What a horrible time for you. It is very natural for you to feel confused and worried, anyone would be. My best advise is to question, question, question - make a list of anything you don't understand or are worried about and ask your GP and consultant to explain things to you. You can also ring the BHF nurse helpline, they can offer you help and advise.

Cardiac ablation is a common procedure now and is very safe with very few people having any complications. You didn't say what the arrhythmias have been if they are leading to a VF cardiac arrest and your ICD is shocking you they are probably supra-ventricular tachycardia. These can be as a result of Wolff-Parkinson-White syndrome again ask for a definitive diagnosis. With WP-W ablation is very successful.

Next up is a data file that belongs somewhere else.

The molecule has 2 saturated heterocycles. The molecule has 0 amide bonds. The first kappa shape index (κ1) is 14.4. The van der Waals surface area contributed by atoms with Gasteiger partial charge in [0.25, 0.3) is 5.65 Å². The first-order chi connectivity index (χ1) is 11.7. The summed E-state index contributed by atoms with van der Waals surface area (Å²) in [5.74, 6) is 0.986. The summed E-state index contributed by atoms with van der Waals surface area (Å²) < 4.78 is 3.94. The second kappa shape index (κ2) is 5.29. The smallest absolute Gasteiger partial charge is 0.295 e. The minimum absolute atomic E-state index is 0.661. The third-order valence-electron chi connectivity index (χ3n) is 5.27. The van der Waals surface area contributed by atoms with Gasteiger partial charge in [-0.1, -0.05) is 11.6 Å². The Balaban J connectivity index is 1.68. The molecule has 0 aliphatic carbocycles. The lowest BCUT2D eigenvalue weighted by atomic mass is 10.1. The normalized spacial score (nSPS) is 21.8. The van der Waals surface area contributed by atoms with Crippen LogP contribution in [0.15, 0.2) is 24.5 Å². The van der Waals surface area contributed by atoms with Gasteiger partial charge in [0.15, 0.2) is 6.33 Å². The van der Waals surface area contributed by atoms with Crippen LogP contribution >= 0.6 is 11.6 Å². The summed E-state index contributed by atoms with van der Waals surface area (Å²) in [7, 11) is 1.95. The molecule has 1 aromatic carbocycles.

One great thing is that your ICD is working as it should, and you have your very own paramedic with you all the time.

Please let everyone know how things go and take care.

Regards Ron.

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Hi Ron

Thank you very much for your reply. The news of the second cardiac arrest has now sunk in and I am thinking more clearly than when I wrote the post.

I am taking your advice and compiling a list of questions to work through methodically with medical professionals, as well as a tailored glossary for all the new vocab.

My current understanding (steep learning curve!) is that while my usual resting heart rate is low, I have frequent ventricular ectopics; extra beats originating from the lower heart . The current hypothesis that this activity may be coming from some cells in the outflow tract. These extra beats sometimes knock my heart into unsafe rhythms. In two recent cases the rhythm has not rectified and rather progressed into a cardiac arrest. I am not sure if the frequency/persistence of the ectopic activity is changing/has changed over time.

As such, (from a quick Google; I will ask the experts) I don't believe I have supra-ventricular tachycardia, as I believe the medics' view is that the issue stems from the lower rather than the upper heart.